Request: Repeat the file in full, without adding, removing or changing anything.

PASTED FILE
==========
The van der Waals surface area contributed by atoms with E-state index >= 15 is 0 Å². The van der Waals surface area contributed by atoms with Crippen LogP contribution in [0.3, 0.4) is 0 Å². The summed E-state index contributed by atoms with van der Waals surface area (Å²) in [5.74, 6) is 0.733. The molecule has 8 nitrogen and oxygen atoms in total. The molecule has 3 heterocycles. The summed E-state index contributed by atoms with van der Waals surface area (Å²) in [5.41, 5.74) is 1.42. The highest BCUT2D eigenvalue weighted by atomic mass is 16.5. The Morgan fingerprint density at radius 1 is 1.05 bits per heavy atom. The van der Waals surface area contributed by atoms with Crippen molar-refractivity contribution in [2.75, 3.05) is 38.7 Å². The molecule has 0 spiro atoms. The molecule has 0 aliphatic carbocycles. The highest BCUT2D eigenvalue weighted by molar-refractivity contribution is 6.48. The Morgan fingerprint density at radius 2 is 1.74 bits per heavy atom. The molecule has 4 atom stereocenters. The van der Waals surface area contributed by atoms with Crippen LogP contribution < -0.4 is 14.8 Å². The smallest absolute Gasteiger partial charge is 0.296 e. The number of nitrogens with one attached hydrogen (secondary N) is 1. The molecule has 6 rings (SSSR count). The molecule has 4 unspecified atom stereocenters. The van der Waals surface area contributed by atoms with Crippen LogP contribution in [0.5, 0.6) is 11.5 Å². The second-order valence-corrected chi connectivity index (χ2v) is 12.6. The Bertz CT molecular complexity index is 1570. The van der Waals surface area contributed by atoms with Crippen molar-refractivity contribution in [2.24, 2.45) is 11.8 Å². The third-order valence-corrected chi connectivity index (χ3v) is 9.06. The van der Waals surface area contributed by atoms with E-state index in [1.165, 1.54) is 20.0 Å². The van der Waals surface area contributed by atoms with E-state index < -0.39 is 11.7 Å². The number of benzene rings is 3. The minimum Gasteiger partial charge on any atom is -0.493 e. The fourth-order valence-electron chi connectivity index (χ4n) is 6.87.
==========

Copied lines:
The van der Waals surface area contributed by atoms with E-state index >= 15 is 0 Å². The van der Waals surface area contributed by atoms with Crippen LogP contribution in [0.3, 0.4) is 0 Å². The summed E-state index contributed by atoms with van der Waals surface area (Å²) in [5.74, 6) is 0.733. The molecule has 8 nitrogen and oxygen atoms in total. The molecule has 3 heterocycles. The summed E-state index contributed by atoms with van der Waals surface area (Å²) in [5.41, 5.74) is 1.42. The highest BCUT2D eigenvalue weighted by atomic mass is 16.5. The Morgan fingerprint density at radius 1 is 1.05 bits per heavy atom. The van der Waals surface area contributed by atoms with Crippen molar-refractivity contribution in [2.75, 3.05) is 38.7 Å². The molecule has 0 spiro atoms. The molecule has 0 aliphatic carbocycles. The highest BCUT2D eigenvalue weighted by molar-refractivity contribution is 6.48. The Morgan fingerprint density at radius 2 is 1.74 bits per heavy atom. The molecule has 4 atom stereocenters. The van der Waals surface area contributed by atoms with Crippen LogP contribution < -0.4 is 14.8 Å². The smallest absolute Gasteiger partial charge is 0.296 e. The number of nitrogens with one attached hydrogen (secondary N) is 1. The molecule has 6 rings (SSSR count). The molecule has 4 unspecified atom stereocenters. The van der Waals surface area contributed by atoms with Crippen LogP contribution in [0.5, 0.6) is 11.5 Å². The second-order valence-corrected chi connectivity index (χ2v) is 12.6. The Bertz CT molecular complexity index is 1570. The van der Waals surface area contributed by atoms with Crippen molar-refractivity contribution in [2.24, 2.45) is 11.8 Å². The third-order valence-corrected chi connectivity index (χ3v) is 9.06. The van der Waals surface area contributed by atoms with E-state index in [1.165, 1.54) is 20.0 Å². The van der Waals surface area contributed by atoms with E-state index < -0.39 is 11.7 Å². The number of benzene rings is 3. The minimum Gasteiger partial charge on any atom is -0.493 e. The fourth-order valence-electron chi connectivity index (χ4n) is 6.87.